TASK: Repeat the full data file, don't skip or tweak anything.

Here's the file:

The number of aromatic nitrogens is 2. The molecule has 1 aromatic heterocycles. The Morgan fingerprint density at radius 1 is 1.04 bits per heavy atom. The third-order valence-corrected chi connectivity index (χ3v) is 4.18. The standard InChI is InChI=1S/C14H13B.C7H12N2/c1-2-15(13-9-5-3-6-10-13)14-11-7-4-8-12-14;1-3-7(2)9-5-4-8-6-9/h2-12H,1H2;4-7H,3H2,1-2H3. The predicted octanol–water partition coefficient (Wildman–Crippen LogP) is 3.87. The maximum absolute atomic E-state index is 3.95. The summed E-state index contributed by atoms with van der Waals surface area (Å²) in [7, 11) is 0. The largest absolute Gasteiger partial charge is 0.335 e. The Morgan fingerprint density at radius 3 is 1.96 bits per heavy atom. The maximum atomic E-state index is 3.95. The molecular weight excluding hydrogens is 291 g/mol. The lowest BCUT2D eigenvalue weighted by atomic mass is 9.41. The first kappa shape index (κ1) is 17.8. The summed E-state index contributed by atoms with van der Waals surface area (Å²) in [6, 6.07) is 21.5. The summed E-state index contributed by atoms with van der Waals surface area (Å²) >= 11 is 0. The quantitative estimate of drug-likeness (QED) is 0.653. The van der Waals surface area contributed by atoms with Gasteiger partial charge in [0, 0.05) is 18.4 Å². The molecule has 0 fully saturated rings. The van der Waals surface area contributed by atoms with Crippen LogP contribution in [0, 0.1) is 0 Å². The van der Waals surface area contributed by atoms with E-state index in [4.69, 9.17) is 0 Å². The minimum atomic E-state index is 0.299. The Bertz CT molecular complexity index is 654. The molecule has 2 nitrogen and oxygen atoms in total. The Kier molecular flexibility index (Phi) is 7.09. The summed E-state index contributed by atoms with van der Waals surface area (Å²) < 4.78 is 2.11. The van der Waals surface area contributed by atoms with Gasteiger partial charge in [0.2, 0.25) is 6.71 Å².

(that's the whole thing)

The number of aromatic nitrogens is 2. The molecule has 1 aromatic heterocycles. The Morgan fingerprint density at radius 1 is 1.04 bits per heavy atom. The third-order valence-corrected chi connectivity index (χ3v) is 4.18. The standard InChI is InChI=1S/C14H13B.C7H12N2/c1-2-15(13-9-5-3-6-10-13)14-11-7-4-8-12-14;1-3-7(2)9-5-4-8-6-9/h2-12H,1H2;4-7H,3H2,1-2H3. The predicted octanol–water partition coefficient (Wildman–Crippen LogP) is 3.87. The maximum absolute atomic E-state index is 3.95. The summed E-state index contributed by atoms with van der Waals surface area (Å²) in [7, 11) is 0. The largest absolute Gasteiger partial charge is 0.335 e. The Morgan fingerprint density at radius 3 is 1.96 bits per heavy atom. The maximum atomic E-state index is 3.95. The molecular weight excluding hydrogens is 291 g/mol. The lowest BCUT2D eigenvalue weighted by atomic mass is 9.41. The first kappa shape index (κ1) is 17.8. The summed E-state index contributed by atoms with van der Waals surface area (Å²) in [6, 6.07) is 21.5. The summed E-state index contributed by atoms with van der Waals surface area (Å²) >= 11 is 0. The quantitative estimate of drug-likeness (QED) is 0.653. The van der Waals surface area contributed by atoms with Gasteiger partial charge in [0, 0.05) is 18.4 Å². The molecule has 0 fully saturated rings. The van der Waals surface area contributed by atoms with Crippen LogP contribution in [0, 0.1) is 0 Å². The van der Waals surface area contributed by atoms with E-state index in [4.69, 9.17) is 0 Å². The minimum atomic E-state index is 0.299. The Bertz CT molecular complexity index is 654. The molecule has 2 nitrogen and oxygen atoms in total. The Kier molecular flexibility index (Phi) is 7.09. The summed E-state index contributed by atoms with van der Waals surface area (Å²) < 4.78 is 2.11. The van der Waals surface area contributed by atoms with Gasteiger partial charge in [0.2, 0.25) is 6.71 Å².